B-757 Puerto Plata Accident

From:         randl@direct.ca
Organization: Internet Direct
Date:         16 Feb 96 04:33:20 
Followups:    1
Next article
View raw article
  or MIME structure


Here's my thoughts regarding the 757 accident Feb 6/96. I am an
Airline Transport Pilot, familiar with POP (Puerto Plata) and the
Dominican Republic Air Traffic Control System. FYI, No, I have not
flown 757/767's.

Reported Facts:

B-757 charter flight, routing POP to Berlin and Frankfurt, Germany.
Total 189 (on board? passengers?). B-767 was original equipment. 757
sub due to hydraulic prob on 767. Turkish crew. Late night (23:00
local) departure.

Radar controller first to notice anything wrong. He/she saw flight
turn right, away from flight-planned route. No reported radio contact
other than "Standby". Otherwise, no emergency mentioned at all.

Aircraft crashed into the ocean just two minutes into the flight, less
than twelve miles off-shore. Last news reported that as of 23:00
eastern time Feb 07, no reported survivors; no inflated life-vests,
etc.

Weather reported as "raining with lightning". Does anyone have the
actual aviation weather report, including altimeter setting?

Suppose the following:

Crew sets 29.92" (normal QNE setting) shortly after departure.
Altitude alerter set for initial FL. Normal takeoff, with handoff to
SDQ (Santo Domingo) ACC. Flight turns back for reasons unknown
(Pressurization prob? Overheated or on-fire tire(s)? Px Medical?
Turbulence?).

Looking forward to flight home (at least on the "home side" of the
Atlantic since crew was Turkish), crew is not set up for rapid return
to POP. With Alt Alert set to go off on the climb, it would not chime
(in this hypothetical explanation) on descent back to POP, thus not
warning crew of low altitude. "Black Hole" situation present if crew
turns back relying on visual cues. Without instrument cross-checking,
in the rush to get back to POP, situational awareness easily lost.

Rapid decent, with one or both altimeters mis-set, and combined with
the above, can lead to CFIT (Controlled Flight Into Terrain - in this
case, the Atlantic Ocean).

Their GPWS (Ground Proximity Warning System) would have likely have
gone off. Recently, we've been trained to respond immediately on any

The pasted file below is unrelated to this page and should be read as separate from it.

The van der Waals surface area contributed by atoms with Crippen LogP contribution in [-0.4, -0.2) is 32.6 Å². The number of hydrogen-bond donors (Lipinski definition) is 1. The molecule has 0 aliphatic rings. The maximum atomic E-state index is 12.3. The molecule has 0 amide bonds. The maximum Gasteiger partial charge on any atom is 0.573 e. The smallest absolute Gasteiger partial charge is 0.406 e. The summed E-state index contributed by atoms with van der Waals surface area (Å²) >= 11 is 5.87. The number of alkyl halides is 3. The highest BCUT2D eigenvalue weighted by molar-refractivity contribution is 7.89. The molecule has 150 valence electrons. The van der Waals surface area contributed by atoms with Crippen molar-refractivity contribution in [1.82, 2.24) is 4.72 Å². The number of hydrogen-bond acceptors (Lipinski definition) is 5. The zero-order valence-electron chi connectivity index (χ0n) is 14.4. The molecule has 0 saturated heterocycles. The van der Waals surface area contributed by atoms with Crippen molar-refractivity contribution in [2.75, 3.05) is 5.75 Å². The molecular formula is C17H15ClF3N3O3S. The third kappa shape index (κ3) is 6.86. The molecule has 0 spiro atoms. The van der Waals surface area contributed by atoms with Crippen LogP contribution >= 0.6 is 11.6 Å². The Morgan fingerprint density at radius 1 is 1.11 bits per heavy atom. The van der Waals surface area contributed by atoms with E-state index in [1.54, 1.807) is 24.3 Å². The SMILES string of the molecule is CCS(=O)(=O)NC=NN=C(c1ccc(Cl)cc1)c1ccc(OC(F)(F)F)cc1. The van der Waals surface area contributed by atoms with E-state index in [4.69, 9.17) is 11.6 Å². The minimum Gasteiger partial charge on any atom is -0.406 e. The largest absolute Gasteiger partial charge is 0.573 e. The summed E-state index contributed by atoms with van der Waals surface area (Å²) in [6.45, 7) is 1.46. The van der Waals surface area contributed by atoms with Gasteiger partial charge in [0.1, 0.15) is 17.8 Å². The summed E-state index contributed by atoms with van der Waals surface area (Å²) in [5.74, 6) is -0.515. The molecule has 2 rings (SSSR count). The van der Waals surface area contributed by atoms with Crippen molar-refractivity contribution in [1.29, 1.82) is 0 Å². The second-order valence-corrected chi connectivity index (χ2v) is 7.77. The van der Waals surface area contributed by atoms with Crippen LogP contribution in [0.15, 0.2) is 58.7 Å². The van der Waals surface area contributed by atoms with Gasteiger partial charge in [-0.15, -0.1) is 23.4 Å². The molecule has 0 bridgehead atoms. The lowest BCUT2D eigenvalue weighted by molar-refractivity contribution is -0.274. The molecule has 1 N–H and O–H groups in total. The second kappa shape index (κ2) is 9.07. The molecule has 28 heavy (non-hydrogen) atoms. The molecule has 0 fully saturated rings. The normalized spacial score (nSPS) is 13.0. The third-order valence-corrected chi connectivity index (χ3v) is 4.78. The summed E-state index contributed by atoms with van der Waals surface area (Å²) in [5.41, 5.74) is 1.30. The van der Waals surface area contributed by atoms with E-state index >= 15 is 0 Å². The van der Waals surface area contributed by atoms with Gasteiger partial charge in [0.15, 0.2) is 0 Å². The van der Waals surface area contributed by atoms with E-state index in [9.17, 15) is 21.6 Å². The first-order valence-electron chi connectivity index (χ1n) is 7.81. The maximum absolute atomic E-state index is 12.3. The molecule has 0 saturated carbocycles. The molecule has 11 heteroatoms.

GPWS alert (in past many false alarms occurred, leading many crews to
second guess the alerts). This flight crew was said to have turned
right, towards a (relatively) high outcropping of land just east of
POP, and may have discounted GPWS warning because of this (if they
knew the local area, that is).

Weather also seems to be a factor (perhaps the primary). If so,
microburst encounter?? (Although Most CB's (Thunderclouds) in the area
form over the northern mountains just south of POP.

------------------------------------------------------------------

All of the above chain of events seem plausible. I have dealt with
numerous accidents similar to the above, all with the same unfortunate
results.

------------------------------------------------------------------

Does anyone know if the 757 involved here uses the same
engine/reverser system that Lauda Air used on that 767 that had it's
reverser deploy in cruise a few years back?? (Another explanation??)

What about a mainwheel-bay fire (from dragging brakes?) (Although I'd
tend to doubt this since the flight took off at night; mind you the
temp. may have been still at least high 70-80's and the taxi for
take-off at POP is still quite a distance if they departed eastbound).

-------------------------------------------------------------------

If you feel this is all premature, DON"T BOTHER FLAMING ME! My primary
interest is flight safety. The accident just happened; we all know it
takes months of proper accident investigation to find probable cause.
Just don't waste everyone's time mentioning this or flaming me - we
all know these facts. But it seems with such an excellent record this
type has, I can only think of this as a possible cause, so I wanted to
get everyone thinking SITUATIONAL AWARENESS and WEATHER right away!

Remember, never assume a thing in flying. Armchair accident
investigation is easy - we'll all have to consider the report once it
is released. That will show the real work of considering what
happened.

Use this unfortunate accident to remind your crews and yourself
"things happen". It all takes just a few seconds of pre-planning to
avoid losing situational awareness. Break the chain of events and you
will all hopefully get home safely!

Any thoughts???

Posted to alt.disasters.aviation / sci.aeronautics /
sci.aeronautics.airliners (I feel this is relavent to all three).

FLY SAFE!